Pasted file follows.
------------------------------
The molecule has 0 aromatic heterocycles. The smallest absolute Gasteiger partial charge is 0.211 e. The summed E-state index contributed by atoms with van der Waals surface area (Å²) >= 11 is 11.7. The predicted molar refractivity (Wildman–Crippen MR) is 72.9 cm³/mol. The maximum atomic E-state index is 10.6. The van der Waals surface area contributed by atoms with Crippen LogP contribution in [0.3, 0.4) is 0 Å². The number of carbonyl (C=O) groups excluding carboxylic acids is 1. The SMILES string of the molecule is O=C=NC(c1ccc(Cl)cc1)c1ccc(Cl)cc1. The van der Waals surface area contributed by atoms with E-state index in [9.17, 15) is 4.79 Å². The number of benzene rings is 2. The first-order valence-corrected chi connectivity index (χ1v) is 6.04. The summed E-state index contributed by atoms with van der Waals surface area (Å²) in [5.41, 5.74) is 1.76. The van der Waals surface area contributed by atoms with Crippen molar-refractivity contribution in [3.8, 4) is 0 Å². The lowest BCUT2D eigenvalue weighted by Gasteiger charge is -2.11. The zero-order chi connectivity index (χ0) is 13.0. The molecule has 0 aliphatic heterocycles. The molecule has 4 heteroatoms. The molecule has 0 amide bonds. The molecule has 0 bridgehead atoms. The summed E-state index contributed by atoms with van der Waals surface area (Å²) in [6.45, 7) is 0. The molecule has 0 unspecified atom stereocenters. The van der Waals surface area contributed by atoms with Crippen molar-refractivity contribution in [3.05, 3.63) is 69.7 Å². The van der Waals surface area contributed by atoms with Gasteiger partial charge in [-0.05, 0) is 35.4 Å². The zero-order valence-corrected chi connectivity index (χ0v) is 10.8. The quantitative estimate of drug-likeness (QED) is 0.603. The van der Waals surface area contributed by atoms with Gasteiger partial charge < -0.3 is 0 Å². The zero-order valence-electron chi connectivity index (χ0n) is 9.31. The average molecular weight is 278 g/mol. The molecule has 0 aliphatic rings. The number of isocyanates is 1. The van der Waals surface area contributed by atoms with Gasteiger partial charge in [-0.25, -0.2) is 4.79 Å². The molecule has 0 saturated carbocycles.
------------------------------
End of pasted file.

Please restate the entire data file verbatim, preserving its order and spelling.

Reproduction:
The molecule has 0 aromatic heterocycles. The smallest absolute Gasteiger partial charge is 0.211 e. The summed E-state index contributed by atoms with van der Waals surface area (Å²) >= 11 is 11.7. The predicted molar refractivity (Wildman–Crippen MR) is 72.9 cm³/mol. The maximum atomic E-state index is 10.6. The van der Waals surface area contributed by atoms with Crippen LogP contribution in [0.3, 0.4) is 0 Å². The number of carbonyl (C=O) groups excluding carboxylic acids is 1. The SMILES string of the molecule is O=C=NC(c1ccc(Cl)cc1)c1ccc(Cl)cc1. The van der Waals surface area contributed by atoms with E-state index in [9.17, 15) is 4.79 Å². The number of benzene rings is 2. The first-order valence-corrected chi connectivity index (χ1v) is 6.04. The summed E-state index contributed by atoms with van der Waals surface area (Å²) in [5.41, 5.74) is 1.76. The van der Waals surface area contributed by atoms with Crippen molar-refractivity contribution in [3.8, 4) is 0 Å². The lowest BCUT2D eigenvalue weighted by Gasteiger charge is -2.11. The zero-order chi connectivity index (χ0) is 13.0. The molecule has 0 aliphatic heterocycles. The molecule has 4 heteroatoms. The molecule has 0 amide bonds. The molecule has 0 bridgehead atoms. The summed E-state index contributed by atoms with van der Waals surface area (Å²) in [6.45, 7) is 0. The molecule has 0 unspecified atom stereocenters. The van der Waals surface area contributed by atoms with Crippen molar-refractivity contribution in [3.05, 3.63) is 69.7 Å². The van der Waals surface area contributed by atoms with Gasteiger partial charge in [-0.05, 0) is 35.4 Å². The zero-order valence-corrected chi connectivity index (χ0v) is 10.8. The quantitative estimate of drug-likeness (QED) is 0.603. The van der Waals surface area contributed by atoms with Gasteiger partial charge < -0.3 is 0 Å². The zero-order valence-electron chi connectivity index (χ0n) is 9.31. The average molecular weight is 278 g/mol. The molecule has 0 aliphatic rings. The number of isocyanates is 1. The van der Waals surface area contributed by atoms with Gasteiger partial charge in [-0.25, -0.2) is 4.79 Å². The molecule has 0 saturated carbocycles.